It's not really a happy anniversary. But we're coming up on the five-year mark for the financial crisis, which accelerated dramatically with the implosion of Lehman Brothers on Sept. 15, 2008.
So it's time to assess how the country has fared since. There are certainly some — those in the finance industry, for example — who can look back and basically breathe a sigh of relief. But many others don't have much reason to celebrate. Here's a rundown:
1) The financial sector has bounced back since the dark days of 2009:
The immediate months after Lehman went bankrupt weren't kind to the banking sector. But the Treasury Department and the Federal Reserve soon came to the rescue, and the financial industry made a strong recovery. By 2011, finance and insurance made up 8.4 percent of the U.S. economy, the level they reached at their peak in 2006.
2) The corporate sector as a whole is also doing quite well:
After a big dip during the recession, corporate profits have roared back to a record high as a share of GDP in 2013. In the five years since Lehman fell, corporate profits have risen at an annualized rate of 20.1 percent. (Those are profits after taxes, by the way.)
3) The wealthiest Americans are feeling much better:
The top 1 percent of earners got hit hard by the recession, seeing their incomes drop 36 percent. But they've more or less recovered since, with incomes rising roughly 31 percent. Those stats come from a new paper by Emmanuel Saez at UC Berkeley.
The chart above comes from Annie Lowrey at the New York Times, who notes: "High stock prices, rising home values and surging corporate profits have buoyed the recovery-era incomes of the most affluent Americans."
4) As for the median American family... they're not doing so well:
The median household income in July was $52,113, according to a report by Sentier Research. That's 6.2 percent lower than the median in September 2008, the start of the financial crisis. And there hasn't been much growth since 2011.
That jibes with Saez's research, which notes that incomes of the bottom 99 percent have fallen 12 percent in the recession and have grown just 0.4 percent in the recovery.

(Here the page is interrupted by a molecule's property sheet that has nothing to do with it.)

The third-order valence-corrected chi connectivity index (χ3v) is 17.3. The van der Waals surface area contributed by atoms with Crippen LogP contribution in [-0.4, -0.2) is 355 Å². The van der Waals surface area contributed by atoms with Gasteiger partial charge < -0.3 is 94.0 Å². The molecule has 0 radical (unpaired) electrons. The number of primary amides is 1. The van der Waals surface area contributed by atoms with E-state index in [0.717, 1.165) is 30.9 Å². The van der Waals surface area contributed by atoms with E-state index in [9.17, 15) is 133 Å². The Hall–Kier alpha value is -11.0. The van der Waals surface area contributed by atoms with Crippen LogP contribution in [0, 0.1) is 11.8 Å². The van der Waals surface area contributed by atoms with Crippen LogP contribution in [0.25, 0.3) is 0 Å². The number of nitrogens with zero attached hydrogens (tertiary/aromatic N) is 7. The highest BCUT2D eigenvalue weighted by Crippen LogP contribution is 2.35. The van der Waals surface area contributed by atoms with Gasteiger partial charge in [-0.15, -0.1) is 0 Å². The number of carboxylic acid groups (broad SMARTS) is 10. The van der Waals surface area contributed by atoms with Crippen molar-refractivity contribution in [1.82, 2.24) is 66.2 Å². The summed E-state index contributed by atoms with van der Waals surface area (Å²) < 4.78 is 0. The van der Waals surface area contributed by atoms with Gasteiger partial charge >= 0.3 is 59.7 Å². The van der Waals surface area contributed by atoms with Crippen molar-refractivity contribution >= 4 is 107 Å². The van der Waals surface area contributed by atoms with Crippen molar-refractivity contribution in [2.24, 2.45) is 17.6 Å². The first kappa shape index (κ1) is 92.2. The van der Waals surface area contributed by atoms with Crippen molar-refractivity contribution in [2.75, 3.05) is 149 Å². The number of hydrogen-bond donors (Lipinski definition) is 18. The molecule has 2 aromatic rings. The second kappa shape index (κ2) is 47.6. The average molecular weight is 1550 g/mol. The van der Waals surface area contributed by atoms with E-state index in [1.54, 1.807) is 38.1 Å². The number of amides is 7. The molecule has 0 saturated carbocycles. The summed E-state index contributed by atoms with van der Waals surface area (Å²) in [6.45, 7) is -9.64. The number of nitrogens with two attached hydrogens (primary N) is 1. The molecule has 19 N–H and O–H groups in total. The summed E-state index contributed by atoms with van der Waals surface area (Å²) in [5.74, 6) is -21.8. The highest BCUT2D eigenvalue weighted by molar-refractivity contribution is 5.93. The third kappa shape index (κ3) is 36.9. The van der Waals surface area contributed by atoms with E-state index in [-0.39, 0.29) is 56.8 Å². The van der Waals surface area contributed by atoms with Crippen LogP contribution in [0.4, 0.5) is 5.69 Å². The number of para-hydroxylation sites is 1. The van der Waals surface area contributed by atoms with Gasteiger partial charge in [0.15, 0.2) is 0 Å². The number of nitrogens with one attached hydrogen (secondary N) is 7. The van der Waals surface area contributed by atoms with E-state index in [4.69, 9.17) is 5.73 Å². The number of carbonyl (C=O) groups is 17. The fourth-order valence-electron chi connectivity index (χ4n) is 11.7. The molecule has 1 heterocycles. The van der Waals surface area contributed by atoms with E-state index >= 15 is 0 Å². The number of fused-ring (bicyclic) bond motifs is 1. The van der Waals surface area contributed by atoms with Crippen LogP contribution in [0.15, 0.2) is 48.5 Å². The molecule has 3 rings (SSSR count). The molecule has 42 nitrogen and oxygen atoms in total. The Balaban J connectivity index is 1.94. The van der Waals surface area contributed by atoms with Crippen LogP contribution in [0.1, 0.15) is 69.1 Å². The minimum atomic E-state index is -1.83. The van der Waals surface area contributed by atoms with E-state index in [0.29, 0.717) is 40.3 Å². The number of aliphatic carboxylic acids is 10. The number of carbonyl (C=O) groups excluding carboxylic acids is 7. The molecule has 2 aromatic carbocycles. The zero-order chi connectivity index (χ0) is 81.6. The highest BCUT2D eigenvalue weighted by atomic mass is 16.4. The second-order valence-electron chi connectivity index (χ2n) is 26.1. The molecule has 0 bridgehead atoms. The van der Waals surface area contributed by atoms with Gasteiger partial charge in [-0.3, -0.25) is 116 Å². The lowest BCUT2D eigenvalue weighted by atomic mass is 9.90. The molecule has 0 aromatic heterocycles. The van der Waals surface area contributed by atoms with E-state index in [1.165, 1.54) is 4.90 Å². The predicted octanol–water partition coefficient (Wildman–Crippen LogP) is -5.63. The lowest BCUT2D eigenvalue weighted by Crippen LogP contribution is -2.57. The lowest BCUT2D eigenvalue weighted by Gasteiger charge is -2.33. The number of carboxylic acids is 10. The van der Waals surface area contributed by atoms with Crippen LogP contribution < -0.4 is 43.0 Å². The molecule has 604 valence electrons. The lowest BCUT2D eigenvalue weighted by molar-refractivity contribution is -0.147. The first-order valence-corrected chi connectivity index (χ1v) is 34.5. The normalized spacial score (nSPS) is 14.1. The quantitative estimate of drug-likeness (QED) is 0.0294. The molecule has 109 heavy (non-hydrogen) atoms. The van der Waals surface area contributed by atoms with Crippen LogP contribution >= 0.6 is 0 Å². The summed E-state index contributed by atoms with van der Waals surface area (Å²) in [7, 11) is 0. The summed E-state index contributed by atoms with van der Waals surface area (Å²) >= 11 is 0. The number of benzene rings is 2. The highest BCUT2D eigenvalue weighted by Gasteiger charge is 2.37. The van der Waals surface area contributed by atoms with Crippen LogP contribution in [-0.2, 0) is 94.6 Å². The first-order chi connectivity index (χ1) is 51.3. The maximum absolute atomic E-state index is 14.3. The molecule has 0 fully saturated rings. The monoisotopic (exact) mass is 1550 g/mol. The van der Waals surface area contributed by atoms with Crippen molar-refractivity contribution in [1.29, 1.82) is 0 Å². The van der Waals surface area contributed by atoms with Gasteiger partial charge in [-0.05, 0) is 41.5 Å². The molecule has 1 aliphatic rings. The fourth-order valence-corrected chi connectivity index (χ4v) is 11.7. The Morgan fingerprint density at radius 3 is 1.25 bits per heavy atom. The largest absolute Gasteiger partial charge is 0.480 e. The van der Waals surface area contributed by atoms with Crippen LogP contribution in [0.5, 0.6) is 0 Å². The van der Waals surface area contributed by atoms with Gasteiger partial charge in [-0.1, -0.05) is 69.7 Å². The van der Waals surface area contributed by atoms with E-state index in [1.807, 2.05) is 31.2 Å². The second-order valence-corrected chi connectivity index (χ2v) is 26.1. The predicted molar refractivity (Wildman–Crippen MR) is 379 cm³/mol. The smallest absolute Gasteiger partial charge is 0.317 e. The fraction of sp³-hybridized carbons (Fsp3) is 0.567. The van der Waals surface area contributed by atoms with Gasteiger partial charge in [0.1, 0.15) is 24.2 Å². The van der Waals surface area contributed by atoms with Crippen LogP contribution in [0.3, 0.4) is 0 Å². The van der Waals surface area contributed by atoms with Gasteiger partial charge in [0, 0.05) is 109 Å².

5) Workers are faring poorly:
Labor's share of the national income has fallen to record lows. All sorts of theories have been put forward for this trend. High unemployment has held wages down since the recovery. But there are also long-term trends at work, too. Outsourcing and labor-saving technologies have allowed companies to boost profits while cutting payroll. U.S. productivity gains don't seem to be translating into higher wages the way they used to.
6) Labor unions, meanwhile, continue their long downward slide:
Private-sector unions have been in decline for decades, but the recession and recovery have also dealt a blow to public-sector unions. That's because state and local governments have been laying off workers and because states like Wisconsin and Indiana have rolled back union rights for many public employees. Those two states alone lost 102,000 union members in 2012.
7) The picture's even bleaker for people who lost their jobs during the recession:
Americans who stayed employed through the recession have had a rough time, but not nearly as rough as those who lost their jobs. As Ben Casselman reported for the Wall Street Journal, life has been especially grim for the unemployed. Those who've been out of a job for more than 26 weeks are finding it nearly impossible to get back into the workforce.
8) African American and Hispanic men have been hit especially hard by unemployment:
9) Young people are also getting crushed by the lackluster job market:
10) Or we can go by region. The typical household outside North Dakota, Nebraska and parts of Texas has seen its income stagnate:
This map from a December 2012 Census report shows that median household income either stagnated or fell between 2007 and 2011. The only real exceptions were shale- and farm-rich counties in states such as North Dakota and Nebraska.
11) Homeowners are recovering very, very slowly:
There are still 7.1 million American homeowners who are underwater on their mortgage — that is, they owe more than their home is worth. This number has started to come down for the first time this year as home prices rise nationwide, but that was after years of little progress. In Nevada, 36 percent of homeowners still have negative equity.
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